Fresh Color Foil Business Cards Design

Make your business cards precisely how you want them. Pick from thousands of layouts, three paper forms, and include gloss, increased text, or even a metallic finish.
See our gallery below. If you would like to download it, right click on the pictures and use the save image as menu.

See our gallery below. If you would like to download it, right click on the pictures and use the save image as menu.

color foil business cards
-7 - r - 20 best Unique Business Cards images on Pinterest


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Name: color foil business cards
-1-s-Custom sized SILKCARDS Black Business Card w Spot UV and Blue Foil
Source: pinterest.com

color foil business cards
-8 - s - Great Hot Business Cards Gallery Business Card Ideas etadamfo

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-6-b-50 pt thick cotton business card hot foil
Source: etadam.info

color foil business cards
-17 - h - Professional realtor navy card with foil stamping Luxury House

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Name: color foil business cards
-4-d-Professional realtor navy card with foil stamping Luxury House
Source: pinterest.com

See also other Fresh Color Foil Business Cards
Design below:

color foil business cards
-7 - m - Generous Business Cards Gold Ideas Business Card Ideas etadamfo


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-9 – b-Gold Foil Stamped Business Cards Foil Printing
Source: etadam.info
color foil business cards
-8 - t - Great Hot Business Cards Gallery Business Card Ideas etadamfo

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Name: color foil business cards
-6 – o-32 pt thick silk business card hot foil
Source: etadam.info
color foil business cards
-13 - e - Brown Kraft Business Cards

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-9 – j-Brown Kraft Business Cards 28
Source: rockdesign.com
color foil business cards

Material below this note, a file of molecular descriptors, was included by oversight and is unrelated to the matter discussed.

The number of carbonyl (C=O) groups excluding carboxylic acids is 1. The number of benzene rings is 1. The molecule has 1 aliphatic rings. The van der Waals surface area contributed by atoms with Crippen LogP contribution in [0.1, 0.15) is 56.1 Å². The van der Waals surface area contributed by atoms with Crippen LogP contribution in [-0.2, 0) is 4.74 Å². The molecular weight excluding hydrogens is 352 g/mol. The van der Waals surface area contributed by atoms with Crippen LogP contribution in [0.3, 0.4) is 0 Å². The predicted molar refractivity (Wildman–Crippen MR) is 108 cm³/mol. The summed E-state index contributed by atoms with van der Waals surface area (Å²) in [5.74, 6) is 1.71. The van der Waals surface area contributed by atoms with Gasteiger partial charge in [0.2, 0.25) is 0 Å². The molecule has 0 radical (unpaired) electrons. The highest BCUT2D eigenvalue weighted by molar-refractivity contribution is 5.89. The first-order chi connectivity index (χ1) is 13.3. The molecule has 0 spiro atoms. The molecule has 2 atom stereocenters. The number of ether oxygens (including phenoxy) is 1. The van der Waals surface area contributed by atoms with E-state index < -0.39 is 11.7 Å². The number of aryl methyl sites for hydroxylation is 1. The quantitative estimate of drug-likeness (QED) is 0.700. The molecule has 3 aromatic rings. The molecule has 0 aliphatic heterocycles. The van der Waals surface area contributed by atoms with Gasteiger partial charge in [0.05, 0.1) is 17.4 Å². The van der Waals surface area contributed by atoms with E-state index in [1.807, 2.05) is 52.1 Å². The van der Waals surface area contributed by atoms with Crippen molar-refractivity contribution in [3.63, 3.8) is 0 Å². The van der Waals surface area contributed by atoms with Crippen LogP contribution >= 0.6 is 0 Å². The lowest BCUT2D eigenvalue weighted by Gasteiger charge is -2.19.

-19 - n - Fantastic Uv Spot Business Cards s Business Card Ideas

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-16 – l-wetheprinters
Source: etadam.info
color foil business cards
-17 - l - Business Card Gallery

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Name: color foil business cards
-11 – t-hot foil business cards
Source: premiumcards.net

Do You Need Business Cards?

Yes, unless

You know for certain that everybody you meet, and want to remain in touch with, has the newest technology for exchanging information digitally, and knows how to utilize it. Not everybody has a smartphone. Not everybody knows how to use their telephones. Not everyone has the correct version of the program that you need to use for getting and giving contact info.

You’re able to danger looking forgetful or fly-by-night. Humans at our present stage of evolution still appear to be paper-oriented animals. (Unless you’re networking using a time-traveler from the near future, or Vox from the entire world Xibatron.) If someone asks you to get a business card and you have to reply, “I don’t have one”, they can find the impression that you walked from the workplace without them by error. Which could cause you to seem flighty. Or they might think you have not been in business long enough to publish cards. Or you jump right into and out of business ventures often. Either way, not owning a business card can diminish your credibility.

You don’t mind getting submerged in the flood of information that’s coming at your prospects. When you look through your pile of snail mail, what are you really going to pull out and read first? How about a handwritten envelope? The same principle makes a printed business card evident in the tidal wave of e-info that your prospects deal with daily.